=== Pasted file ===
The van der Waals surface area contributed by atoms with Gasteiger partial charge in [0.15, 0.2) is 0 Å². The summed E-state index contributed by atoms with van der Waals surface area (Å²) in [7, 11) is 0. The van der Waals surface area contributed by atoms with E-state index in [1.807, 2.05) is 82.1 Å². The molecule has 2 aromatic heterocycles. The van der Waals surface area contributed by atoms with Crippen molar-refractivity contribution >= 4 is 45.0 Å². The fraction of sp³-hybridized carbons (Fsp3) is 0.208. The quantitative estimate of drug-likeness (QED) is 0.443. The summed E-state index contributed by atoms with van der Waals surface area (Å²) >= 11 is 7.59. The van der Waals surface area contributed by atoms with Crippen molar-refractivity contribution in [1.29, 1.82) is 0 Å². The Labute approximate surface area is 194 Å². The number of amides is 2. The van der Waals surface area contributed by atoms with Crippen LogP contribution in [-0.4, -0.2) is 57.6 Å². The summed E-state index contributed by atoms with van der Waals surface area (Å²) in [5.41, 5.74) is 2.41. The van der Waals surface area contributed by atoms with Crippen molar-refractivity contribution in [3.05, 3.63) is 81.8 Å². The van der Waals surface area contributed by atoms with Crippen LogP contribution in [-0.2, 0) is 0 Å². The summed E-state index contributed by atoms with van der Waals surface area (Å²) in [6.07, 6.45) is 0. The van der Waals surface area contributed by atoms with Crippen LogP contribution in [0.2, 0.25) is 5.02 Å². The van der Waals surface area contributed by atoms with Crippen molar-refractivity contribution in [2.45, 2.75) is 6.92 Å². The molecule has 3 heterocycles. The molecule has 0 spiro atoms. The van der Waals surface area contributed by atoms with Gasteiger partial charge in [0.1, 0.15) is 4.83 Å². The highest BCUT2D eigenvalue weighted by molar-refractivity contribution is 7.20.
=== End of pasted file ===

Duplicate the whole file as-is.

The van der Waals surface area contributed by atoms with Gasteiger partial charge in [0.15, 0.2) is 0 Å². The summed E-state index contributed by atoms with van der Waals surface area (Å²) in [7, 11) is 0. The van der Waals surface area contributed by atoms with E-state index in [1.807, 2.05) is 82.1 Å². The molecule has 2 aromatic heterocycles. The van der Waals surface area contributed by atoms with Crippen molar-refractivity contribution >= 4 is 45.0 Å². The fraction of sp³-hybridized carbons (Fsp3) is 0.208. The quantitative estimate of drug-likeness (QED) is 0.443. The summed E-state index contributed by atoms with van der Waals surface area (Å²) >= 11 is 7.59. The van der Waals surface area contributed by atoms with Crippen molar-refractivity contribution in [1.29, 1.82) is 0 Å². The Labute approximate surface area is 194 Å². The number of amides is 2. The van der Waals surface area contributed by atoms with Crippen LogP contribution in [-0.4, -0.2) is 57.6 Å². The summed E-state index contributed by atoms with van der Waals surface area (Å²) in [5.41, 5.74) is 2.41. The van der Waals surface area contributed by atoms with Crippen molar-refractivity contribution in [3.05, 3.63) is 81.8 Å². The van der Waals surface area contributed by atoms with Crippen LogP contribution in [-0.2, 0) is 0 Å². The summed E-state index contributed by atoms with van der Waals surface area (Å²) in [6.07, 6.45) is 0. The van der Waals surface area contributed by atoms with Crippen LogP contribution in [0.2, 0.25) is 5.02 Å². The van der Waals surface area contributed by atoms with Crippen molar-refractivity contribution in [2.45, 2.75) is 6.92 Å². The molecule has 3 heterocycles. The molecule has 0 spiro atoms. The van der Waals surface area contributed by atoms with Gasteiger partial charge in [0.1, 0.15) is 4.83 Å². The highest BCUT2D eigenvalue weighted by molar-refractivity contribution is 7.20.